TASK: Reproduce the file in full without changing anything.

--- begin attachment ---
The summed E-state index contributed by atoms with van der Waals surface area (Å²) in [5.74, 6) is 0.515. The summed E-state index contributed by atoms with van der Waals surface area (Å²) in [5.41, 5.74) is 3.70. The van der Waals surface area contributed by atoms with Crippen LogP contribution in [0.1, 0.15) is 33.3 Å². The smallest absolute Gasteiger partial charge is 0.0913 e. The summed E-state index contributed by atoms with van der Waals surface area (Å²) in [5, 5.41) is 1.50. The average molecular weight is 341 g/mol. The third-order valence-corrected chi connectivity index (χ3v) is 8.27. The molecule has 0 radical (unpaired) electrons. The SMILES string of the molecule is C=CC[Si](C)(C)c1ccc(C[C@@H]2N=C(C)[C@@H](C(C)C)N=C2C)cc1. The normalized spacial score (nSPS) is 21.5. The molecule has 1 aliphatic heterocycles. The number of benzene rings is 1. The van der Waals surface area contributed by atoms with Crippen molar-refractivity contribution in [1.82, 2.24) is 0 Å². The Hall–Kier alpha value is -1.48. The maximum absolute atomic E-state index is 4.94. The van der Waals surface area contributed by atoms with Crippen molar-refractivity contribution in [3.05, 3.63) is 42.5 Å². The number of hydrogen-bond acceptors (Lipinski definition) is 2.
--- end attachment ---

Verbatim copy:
The summed E-state index contributed by atoms with van der Waals surface area (Å²) in [5.74, 6) is 0.515. The summed E-state index contributed by atoms with van der Waals surface area (Å²) in [5.41, 5.74) is 3.70. The van der Waals surface area contributed by atoms with Crippen LogP contribution in [0.1, 0.15) is 33.3 Å². The smallest absolute Gasteiger partial charge is 0.0913 e. The summed E-state index contributed by atoms with van der Waals surface area (Å²) in [5, 5.41) is 1.50. The average molecular weight is 341 g/mol. The third-order valence-corrected chi connectivity index (χ3v) is 8.27. The molecule has 0 radical (unpaired) electrons. The SMILES string of the molecule is C=CC[Si](C)(C)c1ccc(C[C@@H]2N=C(C)[C@@H](C(C)C)N=C2C)cc1. The normalized spacial score (nSPS) is 21.5. The molecule has 1 aliphatic heterocycles. The number of benzene rings is 1. The van der Waals surface area contributed by atoms with Crippen molar-refractivity contribution in [1.82, 2.24) is 0 Å². The Hall–Kier alpha value is -1.48. The maximum absolute atomic E-state index is 4.94. The van der Waals surface area contributed by atoms with Crippen molar-refractivity contribution in [3.05, 3.63) is 42.5 Å². The number of hydrogen-bond acceptors (Lipinski definition) is 2.